The Case for the Defense

by Graham Greene

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Last Updated on October 26, 2018, by eNotes Editorial. Word Count: 789

Graham Greene was a noted British author and playwright whose works were both considered literary and popular due to the social issues his stories raised as well as his simple style of writing. Greene’s short story “The Case for the Defense” was first published in 1939.

The story begins with the statement that what is about to be described is the strangest murder trial the narrator has ever witnessed. The narrator is a reporter who attends the trial on assignment. He has reported many other trials but never one that ended so oddly.

The trial should have been an easy one, the narrator claims. Four eyewitnesses were available to provide statements that they had seen the murderer at the scene. The murderer has a unique appearance and so is easily recognizable. He is a stout man with thick thighs and bulging eyes. The reporter describes the accused as an ugly man with a face and figure that are hard to forget. The four witnesses saw the accused outside the victim’s house. One woman, Mrs. Salmon, even saw the accused with a hammer in his hands. She watched the man drop the hammer in the bushes. The man then turned his face toward a street lamp, and that was when Mrs. Salmon got a full view of the killer’s face. She had been watching him from her window across the street. A town clock had just struck two in the early morning, so even the time of the murder was easily established.

When the judge calls Mrs. Salmon to the stand, the narrator assumes the trial will be over quickly; a verdict will be reached easily. Mrs. Salmon is a perfect witness. It is not hard to distinguish that Mrs. Salmon has no malice in her manner or voice as she gives her account of that fatal evening. She not only sounds honest but has a very truthful look about her. Her face reflects care and kindness. She exudes no sense of self-importance as she takes the stand, though everyone in the courtroom is staring at her, listening intently to every word she says.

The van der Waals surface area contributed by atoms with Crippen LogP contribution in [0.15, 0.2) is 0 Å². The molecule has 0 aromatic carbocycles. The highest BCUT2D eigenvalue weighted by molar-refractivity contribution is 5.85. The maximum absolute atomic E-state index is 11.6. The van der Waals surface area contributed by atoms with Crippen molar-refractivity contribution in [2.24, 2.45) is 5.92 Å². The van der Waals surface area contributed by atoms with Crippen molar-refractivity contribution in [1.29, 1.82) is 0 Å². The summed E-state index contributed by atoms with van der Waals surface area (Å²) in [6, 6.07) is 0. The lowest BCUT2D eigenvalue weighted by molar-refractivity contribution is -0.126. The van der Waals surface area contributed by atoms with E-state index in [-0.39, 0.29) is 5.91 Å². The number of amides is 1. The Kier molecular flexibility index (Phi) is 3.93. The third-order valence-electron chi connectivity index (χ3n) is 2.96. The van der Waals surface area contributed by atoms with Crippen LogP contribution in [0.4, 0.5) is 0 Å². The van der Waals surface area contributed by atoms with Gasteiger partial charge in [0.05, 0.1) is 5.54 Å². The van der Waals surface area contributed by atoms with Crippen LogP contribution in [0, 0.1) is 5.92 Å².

In addition to Mrs. Salmon, there is Henry MacDougall, who was driving home that night when he came close to running over the accused man, who was walking down the middle of street with a glazed look in his eyes.

Mr. Wheeler, who lived next door to the victim, Mrs. Parker, had heard noises coming from Mrs. Parker’s flat. The noises roused him from bed. He went to his window and saw the accused man from behind. When the murderer turned, he too, like Mrs. Salmon, saw the man’s face and described his distinctive, bulging eyes.

After the witnesses’ testimonies, the defense lawyer cross-examines Mrs. Salmon. He asks her if she is sure she recognized the murderer. Mrs. Salmon states that she would know that man anywhere. He has a face she would never forget. The lawyer asks Mrs. Salmon about her eyesight. After all, the murder happened very late at night. To this Mrs. Salmon responds that she has never worn eyeglasses and that the moon had helped to light the night. She also reminds the lawyer that the accused man had turned his face to the lamplight. She saw him perfectly and without a doubt; the man sitting in the courtroom dock is indeed the murderer. Then she repeats that the man has a face that is hard to forget.

The defense lawyer then asks Mrs. Salmon to look around at the faces of people who are sitting in the court. While she does so,...

(This entire section contains 789 words.)

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the lawyer asks a Mr. Adams, who is sitting in the back, to stand up. When he does, everyone turns to look at him. The narrator reports that this Mr. Adams is the spitting image of the accused murderer. He has the same bulky figure and the same bulging eyes. He is even dressed identically to the man on trial.

The lawyer asks Mrs. Salmon again if she is sure she has identified the correct man, the one she saw on the night of the murder. Mrs. Salmon cannot be sure.

This closes the case. None of the witnesses is now sure they correctly identified the right man. So the accused man—and his twin brother—walk out of the courtroom. Once outside, the brothers are pushed into the street; no one knows for sure who pushed them. One of them is hit by a bus. His skull is crushed and he is pronounced dead. Even after this strange twist of events, however, no one knows if justice has been served. Still no one knows for sure which of the twin brothers committed the crime.